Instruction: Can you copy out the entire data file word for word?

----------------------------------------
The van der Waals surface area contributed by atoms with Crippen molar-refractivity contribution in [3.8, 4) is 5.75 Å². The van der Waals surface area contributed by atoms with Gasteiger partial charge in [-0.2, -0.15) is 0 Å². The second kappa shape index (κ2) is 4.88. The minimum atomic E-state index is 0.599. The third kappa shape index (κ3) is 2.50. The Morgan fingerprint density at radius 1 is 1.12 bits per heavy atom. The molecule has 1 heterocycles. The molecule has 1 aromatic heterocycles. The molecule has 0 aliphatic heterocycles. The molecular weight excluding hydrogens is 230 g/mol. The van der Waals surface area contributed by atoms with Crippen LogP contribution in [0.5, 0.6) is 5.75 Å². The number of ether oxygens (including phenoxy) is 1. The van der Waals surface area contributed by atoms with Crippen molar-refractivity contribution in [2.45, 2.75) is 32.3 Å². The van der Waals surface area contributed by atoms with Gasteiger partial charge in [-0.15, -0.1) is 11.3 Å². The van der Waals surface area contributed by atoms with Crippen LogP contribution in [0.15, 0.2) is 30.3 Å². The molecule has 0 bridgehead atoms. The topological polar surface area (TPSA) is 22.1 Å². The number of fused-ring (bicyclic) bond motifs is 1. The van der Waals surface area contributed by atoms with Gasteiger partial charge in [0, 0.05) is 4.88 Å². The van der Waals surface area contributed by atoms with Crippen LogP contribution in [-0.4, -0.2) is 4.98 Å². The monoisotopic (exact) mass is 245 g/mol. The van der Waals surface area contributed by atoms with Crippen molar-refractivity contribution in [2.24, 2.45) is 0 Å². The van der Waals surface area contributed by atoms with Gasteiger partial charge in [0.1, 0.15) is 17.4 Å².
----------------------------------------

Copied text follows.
The van der Waals surface area contributed by atoms with Crippen molar-refractivity contribution in [3.8, 4) is 5.75 Å². The van der Waals surface area contributed by atoms with Gasteiger partial charge in [-0.2, -0.15) is 0 Å². The second kappa shape index (κ2) is 4.88. The minimum atomic E-state index is 0.599. The third kappa shape index (κ3) is 2.50. The Morgan fingerprint density at radius 1 is 1.12 bits per heavy atom. The molecule has 1 heterocycles. The molecule has 1 aromatic heterocycles. The molecule has 0 aliphatic heterocycles. The molecular weight excluding hydrogens is 230 g/mol. The van der Waals surface area contributed by atoms with Crippen LogP contribution in [0.5, 0.6) is 5.75 Å². The number of ether oxygens (including phenoxy) is 1. The van der Waals surface area contributed by atoms with Crippen molar-refractivity contribution in [2.45, 2.75) is 32.3 Å². The van der Waals surface area contributed by atoms with Gasteiger partial charge in [-0.15, -0.1) is 11.3 Å². The van der Waals surface area contributed by atoms with Crippen LogP contribution in [0.15, 0.2) is 30.3 Å². The molecule has 0 bridgehead atoms. The topological polar surface area (TPSA) is 22.1 Å². The number of fused-ring (bicyclic) bond motifs is 1. The van der Waals surface area contributed by atoms with Gasteiger partial charge in [0, 0.05) is 4.88 Å². The van der Waals surface area contributed by atoms with Crippen LogP contribution in [-0.4, -0.2) is 4.98 Å². The monoisotopic (exact) mass is 245 g/mol. The van der Waals surface area contributed by atoms with Crippen molar-refractivity contribution in [2.24, 2.45) is 0 Å². The van der Waals surface area contributed by atoms with Gasteiger partial charge in [0.1, 0.15) is 17.4 Å².